A raw file (or DNG) is simply the full recording of digital data (1's and 0's) from the sensor. In the computer, the sensor data is translated into the exact colors, via a camera profile.
The lines on this 28mm lens indicates the DOF. Here the focus is on infinity, and if the lens is stopped down to f/1.6, objects from 1.8 meter to ininity will be 'acceptable sharp'.
DOF = Depth of Field (or Depth of Focus), an expression for how deep the focus is, or (more often use to express) how narrow the area of focus is. This is how much of the image, measured in depth or ditance, will be in focus or "acceptable sharp".
The appearance of the DOF is determined by:
1) aperture (the smaller the aperture hole is, the deeper is the depth of field, and opposite, the wider open a lens you se, the more narrow will the DOF be) and
2) distance to the subject (the farther away, the larger area is sharp; the closer the subject in focus is, the more narrow the DOF gets)..
The DOF scale measurement on top of the Leica lenses shows lines for each f-stop that indicates from which distance to which distance the image will be sharp. Shallow DOF is a generally used term in photography that refer to lenses with very narrow focus tolerance, like f/1.4 and f/0.95 lenses, which can be used to do selective focus; making irrelevant subjects in the foreground and background blurry so only the subjects of essence are in focus and catches the viewers eye).
in modern cameras like the Leica SL2, the camera has a DOF scale inside the viewfinder. As DOF is the same for all lens brands and designs, only depending on focal length, distance and aperture f-stop, the camera can calculate it and show a 'digital DOF scale" in the viewfinder.
Depth Of Field scale from Fujifilm, same lens with different aperture settings from f/2.0 to f/8.0.
Depth - Distance between front and back. Distance from viewer and object.
Dynamic range. The grade of ‘contrast range’ (or number of tones) a film or sensor, or simply a photograph, possess between bright and dark tones. The human eye is said to have a dynamic range of 10-14 ‘stops’ (but because we scan area by area and compile a concept of the overall scene, they eye is often thought to have a much higher dynamic range), Film used to have 7-13 ‘stops’ and some modern sensors have up to 15-17 ‘stops’.
Elmarit = Refers to the maximum lens aperture - here f2.8 . The name is obviously derived from the earlier (and slower) "Elmar" designation. Not every f/2.8 lens is called an "Elmarit" though, the most obvious current exception being the 50mm f2.8 Elmar-M collapsible lens which for nostalgia and marketing reasons has kept the original 1930's Elmar name (the 50mm f3.5 collapsible Elmar, manufactured 1930-59, was one of Leica's most famous and popular lenses).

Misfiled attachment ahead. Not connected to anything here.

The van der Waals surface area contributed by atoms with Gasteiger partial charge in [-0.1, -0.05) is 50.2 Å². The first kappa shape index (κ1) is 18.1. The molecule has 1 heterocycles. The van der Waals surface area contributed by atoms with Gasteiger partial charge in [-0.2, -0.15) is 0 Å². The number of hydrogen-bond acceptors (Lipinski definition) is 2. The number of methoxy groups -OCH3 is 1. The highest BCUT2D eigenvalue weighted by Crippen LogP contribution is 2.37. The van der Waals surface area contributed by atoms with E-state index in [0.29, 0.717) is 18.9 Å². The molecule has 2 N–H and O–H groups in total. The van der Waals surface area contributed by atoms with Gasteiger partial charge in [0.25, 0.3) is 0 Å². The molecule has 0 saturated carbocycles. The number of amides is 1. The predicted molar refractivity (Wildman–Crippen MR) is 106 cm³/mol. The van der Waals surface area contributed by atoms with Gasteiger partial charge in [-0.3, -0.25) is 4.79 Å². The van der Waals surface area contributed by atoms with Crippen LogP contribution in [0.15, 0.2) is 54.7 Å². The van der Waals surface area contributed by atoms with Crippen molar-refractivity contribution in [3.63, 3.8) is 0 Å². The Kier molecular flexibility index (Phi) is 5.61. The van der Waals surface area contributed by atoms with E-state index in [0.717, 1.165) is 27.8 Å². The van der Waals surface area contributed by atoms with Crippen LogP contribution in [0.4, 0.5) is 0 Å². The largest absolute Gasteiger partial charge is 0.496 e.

EVF = Electronic ViewFinder. The Leica T/TL/TL2 uses the Leica Visoflex model 0020.
Exposure Bracketing = The possibility to set the camera to automatically record a series of images where the exposure is above and below what the camera measures. The idea is that at least one of the images will be correctly exposed.
The Leica TL2 has two Function wheels, as well as one Function button.
Fn = Short for Function. It's a button you can program.
Focus, in - Sharp and clear in appearance. Focus - “The burning point (of a lens or mirror)”. In Latin the word focus meant fireplace or hearth. The word was probably first employed outside of its Latin literal use as “the burning point of a lens or mirror” in optics, and then came to mean any central point. The German astronomer Johannes Kepler first recorded the word in this sense in 1604.
A 28 mm lens has a 74° viewing angle
Focal length = (also written as f-) = On the Leica 35mm Summilux-TL ASPH f/1.4 it is 35mm and originally referred to the distance from the sensor (or film in older days) to the center of focus inside the lens. Nobody uses that measurement, except those who construct lenses! For users of lenses, focal length refers to how wide the lens sees. The viewing angle, which is often given in for example 90° viewing angle for a 21mm lens, 74° viewing angle for a 28mm lens, 6° viewing angle for a 400mm lens, etc.
Each human eye individually has anywhere from a 120° to 200° angle of view, but focuses only in the center.
The Leica TL2 has a APS-C sensor, which "crops" the traditional focal lengths with 1.5X, reducing the angle of view of view with 1.5X.
Full Frame (FF) = The size of the sensor is 24 x 36mm which is the format Oskar Barnack and Leica Camera AG invented with the first Leica that was introduced in 1925. Many other formats invented since, such as APS, APS-C and all usually refer to Full Frame ratio, by which it means what size they have compared to Full Frame.
Full Frame is "king of photography"
The 24 x 36mm Full Frame format is so "king of photography" that it has continued to be the ideal for all cameras. Besides this, there exists Large Format cameras such as 4x5" (100 x 125 mm) and Medium Format 6x6 (60 x 60mm amongst other sizes in that area).